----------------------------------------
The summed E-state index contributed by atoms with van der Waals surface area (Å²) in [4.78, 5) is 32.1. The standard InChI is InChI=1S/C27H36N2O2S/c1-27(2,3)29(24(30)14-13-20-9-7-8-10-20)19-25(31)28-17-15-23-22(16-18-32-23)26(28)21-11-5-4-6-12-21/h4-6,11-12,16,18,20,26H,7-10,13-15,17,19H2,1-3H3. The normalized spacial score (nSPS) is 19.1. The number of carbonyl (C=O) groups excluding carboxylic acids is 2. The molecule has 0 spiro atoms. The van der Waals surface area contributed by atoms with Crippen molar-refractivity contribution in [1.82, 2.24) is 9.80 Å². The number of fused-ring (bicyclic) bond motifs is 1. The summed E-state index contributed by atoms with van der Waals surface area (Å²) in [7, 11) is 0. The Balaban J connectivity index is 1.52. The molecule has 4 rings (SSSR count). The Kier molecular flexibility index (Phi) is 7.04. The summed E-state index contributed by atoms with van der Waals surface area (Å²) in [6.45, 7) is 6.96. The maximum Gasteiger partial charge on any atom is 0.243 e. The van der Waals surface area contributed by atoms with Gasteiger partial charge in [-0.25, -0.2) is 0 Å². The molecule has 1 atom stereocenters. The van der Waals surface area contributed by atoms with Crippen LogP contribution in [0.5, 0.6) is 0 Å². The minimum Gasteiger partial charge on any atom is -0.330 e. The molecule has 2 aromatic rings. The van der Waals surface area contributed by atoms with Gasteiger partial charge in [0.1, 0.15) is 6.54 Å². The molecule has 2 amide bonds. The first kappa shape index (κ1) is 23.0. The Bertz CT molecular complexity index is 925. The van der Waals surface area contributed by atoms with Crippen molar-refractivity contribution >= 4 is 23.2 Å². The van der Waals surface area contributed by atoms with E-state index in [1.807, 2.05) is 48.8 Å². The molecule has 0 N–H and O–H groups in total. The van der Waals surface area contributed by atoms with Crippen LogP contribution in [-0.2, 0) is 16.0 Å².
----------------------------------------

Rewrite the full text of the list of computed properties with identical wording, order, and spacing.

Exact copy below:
The summed E-state index contributed by atoms with van der Waals surface area (Å²) in [4.78, 5) is 32.1. The standard InChI is InChI=1S/C27H36N2O2S/c1-27(2,3)29(24(30)14-13-20-9-7-8-10-20)19-25(31)28-17-15-23-22(16-18-32-23)26(28)21-11-5-4-6-12-21/h4-6,11-12,16,18,20,26H,7-10,13-15,17,19H2,1-3H3. The normalized spacial score (nSPS) is 19.1. The number of carbonyl (C=O) groups excluding carboxylic acids is 2. The molecule has 0 spiro atoms. The van der Waals surface area contributed by atoms with Crippen molar-refractivity contribution in [1.82, 2.24) is 9.80 Å². The number of fused-ring (bicyclic) bond motifs is 1. The summed E-state index contributed by atoms with van der Waals surface area (Å²) in [7, 11) is 0. The Balaban J connectivity index is 1.52. The molecule has 4 rings (SSSR count). The Kier molecular flexibility index (Phi) is 7.04. The summed E-state index contributed by atoms with van der Waals surface area (Å²) in [6.45, 7) is 6.96. The maximum Gasteiger partial charge on any atom is 0.243 e. The van der Waals surface area contributed by atoms with Gasteiger partial charge in [-0.25, -0.2) is 0 Å². The molecule has 1 atom stereocenters. The van der Waals surface area contributed by atoms with Crippen LogP contribution in [0.5, 0.6) is 0 Å². The minimum Gasteiger partial charge on any atom is -0.330 e. The molecule has 2 aromatic rings. The van der Waals surface area contributed by atoms with Gasteiger partial charge in [0.1, 0.15) is 6.54 Å². The molecule has 2 amide bonds. The first kappa shape index (κ1) is 23.0. The Bertz CT molecular complexity index is 925. The van der Waals surface area contributed by atoms with Crippen molar-refractivity contribution >= 4 is 23.2 Å². The van der Waals surface area contributed by atoms with E-state index in [1.807, 2.05) is 48.8 Å². The molecule has 0 N–H and O–H groups in total. The van der Waals surface area contributed by atoms with Crippen LogP contribution in [-0.2, 0) is 16.0 Å².